In accordance with the Denk Law of Bags and Possessions, the outer pocket of my new "hip" shoulder bag is now filled with the pulverized remains of a Digestive Biscuit. No blender or food processor, no matter how powerful, could attain the sheer level of dispersion that simple Denkage is able to achieve, through the regular processes of Life. The Law of B&P cannot really be put into words (being one of those mysterious, generative laws of the cosmos), but its essential effect is this: no matter how much Jeremy Denk invests in a new backpack or bag, and no matter the care taken with it, eventually its insides will be coated with the diffused remains of many inappropriate items, sometimes foodstuffs (bananas, muffins, Clif bars, ketchup, stewed prunes, etc.) and sometimes other sundries--provided that these other sundries are able to somehow damage or affect the bag irreparably--for instance glue, indelible ink, or Hydrochloric Acid. One can thus "carbon-date" or "scum-date" the bag's existence conclusively on the basis of a perusal of its insides.
I have come to accept these accidents, in short, as essential: the ink with which my history is written.
By accident, I became a good guy yesterday, for seven minutes. I was getting off the LIRR from Jamaica, at Penn Station, when an elderly lady with a cane asked me to help her with her luggage. Throughout the slow walk to the elevator, I felt both the pleasures of patience and the unfamiliar glow of simple virtue (helping a lady with her bags, how quaint!), and this glow warmed when she began to talk to me about opera. Her accent dripped Long Island; it was a thousand Greek salads eaten in a thousand diners; she told me she went to Rigoletto and found it "so beautiful." The word beautiful took a long time for her to say, and its sincerity was unquestionable ... so different from the standard formulas we musicians are forced to exchange with each other backstage ... beautiful without any reservations, and self-contained, like a flowerpot. As the elevator ascended, she asked me about another opera, "Cavalry something," and I pronounced it for her in Italian, "Cavalleria Rusticiana," with a slightly overdone, proud pronunciatory flourish, and she smiled at me such a charming "look-my-son-grew-up-to-be-a-doctor-and-he-also-speaks-Italian" smile that I realized I had much more than recouped my investment of time with her; it was I that was exploiting her; I had replaced a harried luggage-hauler (the Jeremy-who-would-have-been) with a charmed elevator-rider who might as well amble, since time is not money but infinitely more precious.
The scales at least partly came off my eyes. We emerged onto the concourse, and she started to ask me "when are you playing in New York? Can you..." I told her I wasn't playing really much until October, or December in New York... she asked me where and I told her and her eyes googled in amazement. "Can you...?" she began again, and I assumed she wanted my name and contact info; I asked her if she had an email address, and then the terms of our dynamic changed. "Goodness no," she said, as if it were the most absurd thing in the world, and her eyes hinted vague distrust. A nice lady like her, using email? I offered my number, and she looked even stranger ... I thought I saw my error, and wrote my name on a Harrod's receipt and gave it to her, told her to look for me in the concert listings. This crumpled inscribed receipt, especially, did not impress her. This was understandable; I had no card, no official thing; I wracked my brain. But the source of her disappointment was elsewhere: "What?" she said, "You don't have any tickets?"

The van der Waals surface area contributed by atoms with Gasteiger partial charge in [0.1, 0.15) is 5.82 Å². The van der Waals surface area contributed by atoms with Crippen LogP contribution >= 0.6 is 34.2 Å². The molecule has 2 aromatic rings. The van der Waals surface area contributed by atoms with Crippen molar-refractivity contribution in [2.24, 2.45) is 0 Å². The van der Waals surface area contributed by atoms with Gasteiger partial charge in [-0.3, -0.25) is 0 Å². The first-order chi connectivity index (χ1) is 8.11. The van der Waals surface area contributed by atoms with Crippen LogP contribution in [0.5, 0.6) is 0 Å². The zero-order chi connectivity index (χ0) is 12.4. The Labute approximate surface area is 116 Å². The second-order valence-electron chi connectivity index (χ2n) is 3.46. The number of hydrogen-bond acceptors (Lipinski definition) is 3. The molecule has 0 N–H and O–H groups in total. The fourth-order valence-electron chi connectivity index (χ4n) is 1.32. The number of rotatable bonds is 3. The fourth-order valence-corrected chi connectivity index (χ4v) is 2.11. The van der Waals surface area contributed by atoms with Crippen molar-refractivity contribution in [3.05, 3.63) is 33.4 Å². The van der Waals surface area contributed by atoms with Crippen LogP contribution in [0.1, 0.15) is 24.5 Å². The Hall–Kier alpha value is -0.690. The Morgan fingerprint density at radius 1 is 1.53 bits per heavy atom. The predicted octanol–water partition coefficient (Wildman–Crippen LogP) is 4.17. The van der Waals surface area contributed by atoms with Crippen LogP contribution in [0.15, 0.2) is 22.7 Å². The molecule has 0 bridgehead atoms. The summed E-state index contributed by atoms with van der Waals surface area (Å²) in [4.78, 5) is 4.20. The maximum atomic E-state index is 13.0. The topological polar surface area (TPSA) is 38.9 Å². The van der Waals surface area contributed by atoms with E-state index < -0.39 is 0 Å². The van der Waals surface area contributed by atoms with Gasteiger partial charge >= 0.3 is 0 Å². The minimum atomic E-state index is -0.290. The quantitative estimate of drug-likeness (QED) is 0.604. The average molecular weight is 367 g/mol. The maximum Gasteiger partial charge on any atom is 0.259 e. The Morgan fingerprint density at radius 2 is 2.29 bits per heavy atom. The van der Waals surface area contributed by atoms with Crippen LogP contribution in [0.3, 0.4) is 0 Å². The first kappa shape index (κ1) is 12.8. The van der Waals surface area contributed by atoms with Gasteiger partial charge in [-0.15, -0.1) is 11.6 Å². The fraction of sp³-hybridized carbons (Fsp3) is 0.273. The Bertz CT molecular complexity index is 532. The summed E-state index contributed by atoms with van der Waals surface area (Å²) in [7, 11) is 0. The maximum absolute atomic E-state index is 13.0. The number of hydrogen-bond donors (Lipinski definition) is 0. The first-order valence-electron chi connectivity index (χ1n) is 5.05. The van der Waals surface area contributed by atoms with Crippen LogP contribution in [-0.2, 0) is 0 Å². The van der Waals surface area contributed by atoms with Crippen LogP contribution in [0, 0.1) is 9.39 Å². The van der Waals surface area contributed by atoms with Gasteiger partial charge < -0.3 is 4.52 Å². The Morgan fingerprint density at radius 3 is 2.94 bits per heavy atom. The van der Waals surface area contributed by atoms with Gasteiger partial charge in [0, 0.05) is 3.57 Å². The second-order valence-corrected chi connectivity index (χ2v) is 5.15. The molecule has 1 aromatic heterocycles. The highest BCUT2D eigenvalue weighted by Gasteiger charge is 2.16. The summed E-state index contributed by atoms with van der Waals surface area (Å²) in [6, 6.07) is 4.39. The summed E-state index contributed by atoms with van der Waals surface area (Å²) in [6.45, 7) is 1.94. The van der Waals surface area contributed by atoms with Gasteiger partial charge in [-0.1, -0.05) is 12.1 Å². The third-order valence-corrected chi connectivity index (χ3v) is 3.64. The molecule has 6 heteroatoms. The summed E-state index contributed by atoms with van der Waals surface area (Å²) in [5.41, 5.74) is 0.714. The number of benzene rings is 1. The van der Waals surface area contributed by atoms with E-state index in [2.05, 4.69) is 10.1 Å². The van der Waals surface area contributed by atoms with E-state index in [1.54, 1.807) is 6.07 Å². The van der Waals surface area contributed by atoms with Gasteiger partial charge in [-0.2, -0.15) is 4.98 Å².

I laughed. What else was there to do? It is so nice to laugh in Penn Station, a relief from the linear harassment of the concourse. Yes, I was carrying around free tickets for all my upcoming concerts, and giving them out like candy? I saw in her eyes that while I had once impressed her, I had already travelled deep into a ravine of disappointment. I was also slightly disillusioned myself; she was, after all that, like the rest of us, looking for a free ride. In that short space of the elevator ride, I had travelled the full gamut of a parent-child relationship; from the first mysteries of her discovering who I am and what I like to do, through pride in my accomplishment, to the inevitable coloring of disappointment; the drawn boundary inevitable, as the child asserts its own self, finds its own way, and begins to see the parent as human too. Was this a pre-Mother's day message? Or just, in the immortal words of Homer Simpson, "a bunch of stuff that happens"?
I laughed, and we parted ways, and I could tell she wasn't going to keep my receipt for very long, but it was all good. I ate a Red Sicilian slice in honor of her, and thought of her sitting through Cavalleria Rusticiana, smiling and clapping ...